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    Sideways Glances

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    What you glimpse out of the corners of your eyes tells you where other boats are on the race course, where your blade is during your stroke, and helps you steer a course in a single or coxless boat. Information that you take in through your peripheral vision travels quickly to your brain so you can sense movement beyond the point where your eye is focused. It also plays a role in helping you maintain your balance, which is crucial in rowing. 

    One of the most straightforward exercises for improving your peripheral vision involves a straw and two toothpicks. Your central vision is more focused, but as you move to your near, mid, and far peripheral vision, objects get hazier, so you may not be able to pick out precise movements or details. The straw and toothpick exercise can improve your ability. 

    Start by drawing a black line on the center of the straw with a marker. The line should go around the circumference of the straw. When you set the straw horizontally on a flat surface, the mark should appear as a vertical line that runs around the straw.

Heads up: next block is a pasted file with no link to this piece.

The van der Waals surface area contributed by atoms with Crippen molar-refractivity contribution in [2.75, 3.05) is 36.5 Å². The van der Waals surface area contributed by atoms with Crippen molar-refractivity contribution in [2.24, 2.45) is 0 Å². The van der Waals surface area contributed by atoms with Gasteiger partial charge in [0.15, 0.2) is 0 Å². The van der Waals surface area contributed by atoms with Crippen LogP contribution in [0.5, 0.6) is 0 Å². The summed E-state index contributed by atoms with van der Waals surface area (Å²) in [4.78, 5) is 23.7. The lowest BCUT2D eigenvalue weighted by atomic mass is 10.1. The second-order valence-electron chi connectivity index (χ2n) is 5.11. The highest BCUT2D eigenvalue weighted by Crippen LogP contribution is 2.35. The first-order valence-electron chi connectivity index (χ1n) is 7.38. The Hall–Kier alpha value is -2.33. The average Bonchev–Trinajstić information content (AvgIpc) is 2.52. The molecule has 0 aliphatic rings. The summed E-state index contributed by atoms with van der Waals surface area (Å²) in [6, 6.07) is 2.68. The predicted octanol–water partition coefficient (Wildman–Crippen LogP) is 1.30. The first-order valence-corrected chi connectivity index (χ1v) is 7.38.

Now have a teammate hold that straw horizontally in front of you. Take a step back, so you’re one to two feet from the straw. With a toothpick in each hand, focus your central vision on that black line. Now, try to place the toothpick into each end of the straw. Keep focused on the black line. As you continue to perform this exercise, you will train your mind to have a sharper focus on your peripherals. Eventually, you will be able to place those toothpicks into the straw with no problem.

    Marlene Royle is the author of Tip of the Blade: Notes on Rowing. She specializes in training masters rowers, and her coaching service, Roylerow Performance Training Programs, provides the program and support to improve your competitive edge. For information, email Marlene at or visit

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